Republican presidential candidate Donald Trump. (Ethan Miller/Getty Images)
Opinion writer

How did we reach the point at which Donald Trump is leading the Republican presidential primary campaign? Everyone was just doing his or her job.

  • The MSM, along with Fox hosts such as Sean Hannity and MSNBC’s “Morning Joe,” were just getting ratings when they put him on 24/7 and tossed softballs his way. (Don’t grill him, or he might not come back!)
  • Right-wing talk-radio hosts and right-wing blogs were just getting ratings when they flogged the anti-immigration issue for years, whipped up resentment in the GOP ranks and touted Trump for months.
  • The MSM, in refusing to dig deep into Trump’s record as they did Mitt Romney’s, were just surfing the ratings wave by giving Trump free rein.
  • Flagship conservative journals were just boosting readership and garnering attention when they spewed out the same anti-immigration drivel as talk-radio hosts and included propaganda straight from anti-immigrant groups with dubious backgrounds. They were just intensifying the ardor of “true believers” by excommunicating insufficiently stringent Republicans.
  • Groups such as Heritage Action and gatherings such as CPAC who seethed hatred for the “establishment,” cheered the shutdown, convinced Republicans they sold out and eliminated all but the most strident from the “real Republican” club were just raising money and building membership.
  • Sen. Ted Cruz (R-Tex.) was just enhancing his own prospects (he thought) by fawning over Trump for months and refusing to denounce Trump’s bigotry and misogyny.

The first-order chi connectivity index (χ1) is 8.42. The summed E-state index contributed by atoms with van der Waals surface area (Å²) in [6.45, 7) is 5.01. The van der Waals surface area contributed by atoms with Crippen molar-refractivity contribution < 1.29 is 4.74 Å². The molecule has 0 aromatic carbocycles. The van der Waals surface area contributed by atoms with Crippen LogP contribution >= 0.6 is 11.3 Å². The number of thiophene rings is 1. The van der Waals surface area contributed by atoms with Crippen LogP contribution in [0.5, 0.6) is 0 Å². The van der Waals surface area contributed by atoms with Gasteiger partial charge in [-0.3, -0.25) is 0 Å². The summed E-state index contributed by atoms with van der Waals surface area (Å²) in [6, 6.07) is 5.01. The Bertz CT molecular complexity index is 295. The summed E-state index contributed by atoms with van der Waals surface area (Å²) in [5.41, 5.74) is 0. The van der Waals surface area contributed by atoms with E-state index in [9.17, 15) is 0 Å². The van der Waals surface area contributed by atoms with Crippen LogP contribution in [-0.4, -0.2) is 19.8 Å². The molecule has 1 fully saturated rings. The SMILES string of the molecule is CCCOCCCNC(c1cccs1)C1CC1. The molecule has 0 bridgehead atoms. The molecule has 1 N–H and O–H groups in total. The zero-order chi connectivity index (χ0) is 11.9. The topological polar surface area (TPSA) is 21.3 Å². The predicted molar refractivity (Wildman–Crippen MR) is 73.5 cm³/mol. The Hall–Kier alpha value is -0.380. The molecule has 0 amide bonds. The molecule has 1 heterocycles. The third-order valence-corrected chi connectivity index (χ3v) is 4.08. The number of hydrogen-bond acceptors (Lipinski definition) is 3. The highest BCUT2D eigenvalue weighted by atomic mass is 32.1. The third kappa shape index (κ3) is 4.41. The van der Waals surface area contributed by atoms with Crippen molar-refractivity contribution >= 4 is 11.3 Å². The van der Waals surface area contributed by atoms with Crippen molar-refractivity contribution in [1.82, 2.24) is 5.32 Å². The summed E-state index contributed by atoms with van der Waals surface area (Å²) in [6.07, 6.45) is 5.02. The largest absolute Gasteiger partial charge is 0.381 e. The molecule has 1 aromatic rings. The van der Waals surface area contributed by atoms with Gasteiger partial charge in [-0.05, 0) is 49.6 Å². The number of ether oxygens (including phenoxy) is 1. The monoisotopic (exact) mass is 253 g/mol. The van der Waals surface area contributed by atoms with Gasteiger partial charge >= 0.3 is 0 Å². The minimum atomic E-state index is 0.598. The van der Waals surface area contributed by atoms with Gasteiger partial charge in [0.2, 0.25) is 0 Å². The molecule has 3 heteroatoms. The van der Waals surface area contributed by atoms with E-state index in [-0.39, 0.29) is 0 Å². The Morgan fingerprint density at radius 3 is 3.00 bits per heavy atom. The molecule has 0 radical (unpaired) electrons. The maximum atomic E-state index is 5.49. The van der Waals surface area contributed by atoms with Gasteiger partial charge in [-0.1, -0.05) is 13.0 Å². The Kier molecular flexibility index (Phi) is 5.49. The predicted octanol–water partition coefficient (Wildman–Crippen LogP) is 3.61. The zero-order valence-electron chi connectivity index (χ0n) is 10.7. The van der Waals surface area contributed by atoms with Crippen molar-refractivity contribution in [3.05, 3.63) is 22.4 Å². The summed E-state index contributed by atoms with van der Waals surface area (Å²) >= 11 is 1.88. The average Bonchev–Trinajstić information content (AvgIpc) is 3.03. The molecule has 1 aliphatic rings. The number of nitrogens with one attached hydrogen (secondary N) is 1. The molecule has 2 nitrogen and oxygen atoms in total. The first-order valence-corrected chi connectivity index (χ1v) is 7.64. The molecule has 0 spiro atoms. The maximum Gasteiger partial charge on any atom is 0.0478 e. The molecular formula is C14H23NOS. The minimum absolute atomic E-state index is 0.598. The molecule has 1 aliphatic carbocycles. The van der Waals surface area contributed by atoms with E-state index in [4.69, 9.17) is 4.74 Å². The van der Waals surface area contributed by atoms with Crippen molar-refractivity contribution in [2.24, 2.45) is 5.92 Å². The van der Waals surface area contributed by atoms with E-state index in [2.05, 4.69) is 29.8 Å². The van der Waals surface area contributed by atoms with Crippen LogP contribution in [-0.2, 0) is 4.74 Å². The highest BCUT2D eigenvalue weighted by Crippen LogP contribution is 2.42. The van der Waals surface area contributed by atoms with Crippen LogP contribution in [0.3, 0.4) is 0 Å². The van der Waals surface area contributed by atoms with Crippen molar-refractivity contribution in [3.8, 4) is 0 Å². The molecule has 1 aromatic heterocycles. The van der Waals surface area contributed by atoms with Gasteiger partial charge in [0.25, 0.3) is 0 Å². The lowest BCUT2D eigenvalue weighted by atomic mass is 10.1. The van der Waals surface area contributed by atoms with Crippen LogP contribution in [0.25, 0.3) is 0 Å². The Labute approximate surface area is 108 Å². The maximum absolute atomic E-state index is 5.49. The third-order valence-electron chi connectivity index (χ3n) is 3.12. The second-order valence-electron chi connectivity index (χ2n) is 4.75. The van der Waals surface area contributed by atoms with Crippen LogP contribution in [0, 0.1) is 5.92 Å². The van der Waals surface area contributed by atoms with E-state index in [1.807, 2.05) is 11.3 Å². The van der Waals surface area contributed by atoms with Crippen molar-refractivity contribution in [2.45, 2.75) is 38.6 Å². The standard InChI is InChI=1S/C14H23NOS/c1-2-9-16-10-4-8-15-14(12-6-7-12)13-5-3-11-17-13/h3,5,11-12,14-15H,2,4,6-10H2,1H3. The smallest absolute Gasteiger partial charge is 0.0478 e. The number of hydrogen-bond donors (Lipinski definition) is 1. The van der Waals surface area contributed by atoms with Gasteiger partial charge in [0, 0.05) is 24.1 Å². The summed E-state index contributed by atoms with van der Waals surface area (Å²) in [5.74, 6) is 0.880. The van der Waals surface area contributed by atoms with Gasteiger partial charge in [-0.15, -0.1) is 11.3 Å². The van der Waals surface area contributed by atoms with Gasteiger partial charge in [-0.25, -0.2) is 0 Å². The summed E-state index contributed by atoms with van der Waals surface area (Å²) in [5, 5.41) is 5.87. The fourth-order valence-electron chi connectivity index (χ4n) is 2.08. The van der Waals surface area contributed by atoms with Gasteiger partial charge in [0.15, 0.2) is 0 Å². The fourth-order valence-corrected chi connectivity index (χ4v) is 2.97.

• The Republican National Committee was just trying to keep Trump in the tent by treating him like any other legitimate candidate and refusing to criticize him.
  • Evangelical leaders like Jerry Falwell Jr. were just promoting themselves and trying to be kingmakers when they endorsed someone so ethically deficient as Trump.
  • The president was just trying to help the Democrats win in 2016 by lifting Trump’s profile in the State of the Union address and other speeches.
  • Ohio Gov. John Kasich and Ben Carson (and the consultants who feed off losing campaigns) were just trying to stay relevant or snag a VP spot by staying in the race.
  • Anti-immigrant extremists like Rep. Steve King (R-Iowa) were just gaining visibility by mainstreaming anti-immigrant venom.
  • Freedom Caucus members (and their predecessors before they had a moniker) were just getting attention by creating such dissension that dysfunction became the norm and then hollering that the “establishment” had sold them out.
  • Conservative pundits who knew better but did not condemn Trump back when he was calling Mexicans “rapists” and who found something attractive in Trump — even egging on other Republicans to follow his lead — were just trying to stay relevant or being provocative.

You see, when all parties are simply doing their jobs, promoting themselves in a way that might entail (or rely on) playing on the public’s fears, ignorance and anger, their actions have larger consequences. Without stopping to think — dare I say! — in ethical terms (e.g., Is this right? Is this good for the country? Is this true?) and in putting self-interest above the national interest, they all did their part in creating the Trump phenomenon.

Now, ultimately, Trump and the people who work for him and vote for him are responsible for the elevation of a vulgar, know-nothing bigot. But they had plenty of help along the way. Hey, not my job! Sure, we get it. But then don’t ask: How did Trump come to dominate the political landscape?